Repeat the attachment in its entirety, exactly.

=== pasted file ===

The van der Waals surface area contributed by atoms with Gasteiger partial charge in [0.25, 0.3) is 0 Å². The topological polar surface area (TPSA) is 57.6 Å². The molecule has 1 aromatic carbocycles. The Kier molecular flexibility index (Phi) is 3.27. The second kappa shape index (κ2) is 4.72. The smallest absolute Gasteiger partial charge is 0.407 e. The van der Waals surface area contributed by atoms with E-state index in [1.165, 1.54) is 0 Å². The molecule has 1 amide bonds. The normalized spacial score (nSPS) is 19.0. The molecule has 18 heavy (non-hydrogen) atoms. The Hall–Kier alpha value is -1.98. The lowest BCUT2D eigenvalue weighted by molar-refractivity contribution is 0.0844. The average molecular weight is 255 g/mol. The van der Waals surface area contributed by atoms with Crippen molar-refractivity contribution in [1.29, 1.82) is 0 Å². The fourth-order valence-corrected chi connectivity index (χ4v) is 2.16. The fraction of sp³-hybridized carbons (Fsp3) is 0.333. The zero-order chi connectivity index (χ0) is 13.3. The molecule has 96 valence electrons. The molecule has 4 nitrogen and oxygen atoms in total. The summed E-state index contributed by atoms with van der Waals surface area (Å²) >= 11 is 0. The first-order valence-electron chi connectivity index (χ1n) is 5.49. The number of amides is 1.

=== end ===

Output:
The van der Waals surface area contributed by atoms with Gasteiger partial charge in [0.25, 0.3) is 0 Å². The topological polar surface area (TPSA) is 57.6 Å². The molecule has 1 aromatic carbocycles. The Kier molecular flexibility index (Phi) is 3.27. The second kappa shape index (κ2) is 4.72. The smallest absolute Gasteiger partial charge is 0.407 e. The van der Waals surface area contributed by atoms with E-state index in [1.165, 1.54) is 0 Å². The molecule has 1 amide bonds. The normalized spacial score (nSPS) is 19.0. The molecule has 18 heavy (non-hydrogen) atoms. The Hall–Kier alpha value is -1.98. The lowest BCUT2D eigenvalue weighted by molar-refractivity contribution is 0.0844. The average molecular weight is 255 g/mol. The van der Waals surface area contributed by atoms with Crippen molar-refractivity contribution in [1.29, 1.82) is 0 Å². The fourth-order valence-corrected chi connectivity index (χ4v) is 2.16. The fraction of sp³-hybridized carbons (Fsp3) is 0.333. The zero-order chi connectivity index (χ0) is 13.3. The molecule has 96 valence electrons. The molecule has 4 nitrogen and oxygen atoms in total. The summed E-state index contributed by atoms with van der Waals surface area (Å²) >= 11 is 0. The first-order valence-electron chi connectivity index (χ1n) is 5.49. The number of amides is 1.